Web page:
Singapore stocks head for first weekly drop in six; Financials drag

Singapore shares drop as much as 0.7 per cent in a two-week low on Friday, dragged by financials such as United Overseas Bank

SGX Logo. Reuters

Singapore shares dropped as much as 0.7 percent to a two-week low on Friday, dragged by financials such as United Overseas Bank.

Asian shares declined, with Korean and Japanese benchmark indices falling more than 1 percent amid talks of policy tightening in Europe.

U.S. oil rose for a third straight session after a survey showed strong compliance with output cuts by OPEC and others including Russia, offsetting concerns about surging U.S. production.

MSCI's broadest index of Asia-Pacific shares outside Japan slipped 0.3 percent and away from a record high, Reuters data showed.

At 0525 GMT, the Straits Times Index declined 0.22 percent or 8 points to 3,539. It ended 0.37 percent higher on Thursday, taking the year-to-date gains to about 4 percent.

Also Read: Keppel Corp's former key executives arrested in corruption probe

The index has shed 0.7 percent so far this week, heading for its first weekly drop in six.

The city-state's top lenders Oversea-Chinese Banking Corp dropped 0.1 percent, United Overseas Bank lost 0.7 percent while DBS Group Holdings edged up 0.4 percent.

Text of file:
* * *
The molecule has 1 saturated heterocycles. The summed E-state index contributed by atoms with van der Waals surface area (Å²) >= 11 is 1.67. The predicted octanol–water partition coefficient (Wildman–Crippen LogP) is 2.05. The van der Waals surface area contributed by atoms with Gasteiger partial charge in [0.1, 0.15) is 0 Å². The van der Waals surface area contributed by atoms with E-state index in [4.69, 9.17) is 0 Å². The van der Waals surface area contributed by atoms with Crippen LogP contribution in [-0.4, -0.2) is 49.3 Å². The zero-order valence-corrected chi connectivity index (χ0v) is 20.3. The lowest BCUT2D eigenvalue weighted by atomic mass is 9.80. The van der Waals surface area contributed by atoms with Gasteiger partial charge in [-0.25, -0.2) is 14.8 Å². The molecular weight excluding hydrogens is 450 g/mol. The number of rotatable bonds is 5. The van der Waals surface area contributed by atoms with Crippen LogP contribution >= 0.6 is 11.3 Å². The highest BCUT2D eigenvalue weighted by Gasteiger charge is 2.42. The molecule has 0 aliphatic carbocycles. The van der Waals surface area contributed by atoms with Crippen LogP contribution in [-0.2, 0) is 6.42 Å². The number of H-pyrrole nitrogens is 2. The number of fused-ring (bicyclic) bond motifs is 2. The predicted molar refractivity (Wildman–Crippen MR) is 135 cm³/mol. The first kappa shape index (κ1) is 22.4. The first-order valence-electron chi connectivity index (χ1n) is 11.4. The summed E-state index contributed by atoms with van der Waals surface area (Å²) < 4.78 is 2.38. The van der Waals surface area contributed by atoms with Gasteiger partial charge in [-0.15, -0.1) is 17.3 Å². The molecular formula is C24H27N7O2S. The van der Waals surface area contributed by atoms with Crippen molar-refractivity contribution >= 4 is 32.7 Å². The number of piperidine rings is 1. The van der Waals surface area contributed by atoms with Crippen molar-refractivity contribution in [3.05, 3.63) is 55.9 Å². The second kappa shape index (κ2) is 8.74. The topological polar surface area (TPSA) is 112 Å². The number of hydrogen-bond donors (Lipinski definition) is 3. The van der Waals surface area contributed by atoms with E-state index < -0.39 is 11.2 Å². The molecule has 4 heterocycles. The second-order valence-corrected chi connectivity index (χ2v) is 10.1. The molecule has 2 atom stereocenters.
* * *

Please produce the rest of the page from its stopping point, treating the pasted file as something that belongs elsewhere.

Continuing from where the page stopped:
Active stocks included, Viking Offshore climbing 14 percent to S$0.02 while QT Vascular gained 5.6 percent to S$0.02 in afternoon trades. Jardine Matheson Holdings rose as much as 2 percent.

Singapore Post, which provides domestic and international postal services, climbed 4 percent after it reported a 37.2 percent jump in third-quarter profit, driven by improved performance in the Postal, eCommerce and Property divisions.

Keppel Corp shares were up 1 percent. Several of former key executives of Keppel and its offshore and marine units have been arrested for their alleged involvement in the corruption scandal involving Keppel Offshore & Marine, The Straits Times reported on Friday.

About 2.4 billion shares worth S$1 billion changed hands, with losers outnumbering gainers 224 to 150.

This article was first published on February 2, 2018